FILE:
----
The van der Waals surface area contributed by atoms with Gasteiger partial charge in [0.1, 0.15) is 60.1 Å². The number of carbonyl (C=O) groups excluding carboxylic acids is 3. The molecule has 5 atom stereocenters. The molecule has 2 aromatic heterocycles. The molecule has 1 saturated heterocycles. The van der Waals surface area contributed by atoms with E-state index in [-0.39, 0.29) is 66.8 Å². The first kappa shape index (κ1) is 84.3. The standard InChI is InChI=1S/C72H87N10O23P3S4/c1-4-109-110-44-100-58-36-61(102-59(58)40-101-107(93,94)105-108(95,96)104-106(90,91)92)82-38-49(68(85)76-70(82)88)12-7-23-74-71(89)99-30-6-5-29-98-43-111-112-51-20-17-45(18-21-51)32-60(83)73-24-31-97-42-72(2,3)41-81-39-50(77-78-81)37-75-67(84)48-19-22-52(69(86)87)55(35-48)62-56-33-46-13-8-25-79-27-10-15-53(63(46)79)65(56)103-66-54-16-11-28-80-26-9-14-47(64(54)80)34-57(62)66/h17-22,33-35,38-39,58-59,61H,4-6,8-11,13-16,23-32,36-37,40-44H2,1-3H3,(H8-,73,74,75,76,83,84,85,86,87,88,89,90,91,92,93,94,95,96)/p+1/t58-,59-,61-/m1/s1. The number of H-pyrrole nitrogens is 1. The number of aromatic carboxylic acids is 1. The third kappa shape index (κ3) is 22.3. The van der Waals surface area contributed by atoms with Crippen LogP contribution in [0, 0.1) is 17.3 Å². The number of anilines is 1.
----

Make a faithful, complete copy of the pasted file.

The van der Waals surface area contributed by atoms with Gasteiger partial charge in [0.1, 0.15) is 60.1 Å². The number of carbonyl (C=O) groups excluding carboxylic acids is 3. The molecule has 5 atom stereocenters. The molecule has 2 aromatic heterocycles. The molecule has 1 saturated heterocycles. The van der Waals surface area contributed by atoms with E-state index in [-0.39, 0.29) is 66.8 Å². The first kappa shape index (κ1) is 84.3. The standard InChI is InChI=1S/C72H87N10O23P3S4/c1-4-109-110-44-100-58-36-61(102-59(58)40-101-107(93,94)105-108(95,96)104-106(90,91)92)82-38-49(68(85)76-70(82)88)12-7-23-74-71(89)99-30-6-5-29-98-43-111-112-51-20-17-45(18-21-51)32-60(83)73-24-31-97-42-72(2,3)41-81-39-50(77-78-81)37-75-67(84)48-19-22-52(69(86)87)55(35-48)62-56-33-46-13-8-25-79-27-10-15-53(63(46)79)65(56)103-66-54-16-11-28-80-26-9-14-47(64(54)80)34-57(62)66/h17-22,33-35,38-39,58-59,61H,4-6,8-11,13-16,23-32,36-37,40-44H2,1-3H3,(H8-,73,74,75,76,83,84,85,86,87,88,89,90,91,92,93,94,95,96)/p+1/t58-,59-,61-/m1/s1. The number of H-pyrrole nitrogens is 1. The number of aromatic carboxylic acids is 1. The third kappa shape index (κ3) is 22.3. The van der Waals surface area contributed by atoms with Crippen LogP contribution in [0, 0.1) is 17.3 Å². The number of anilines is 1.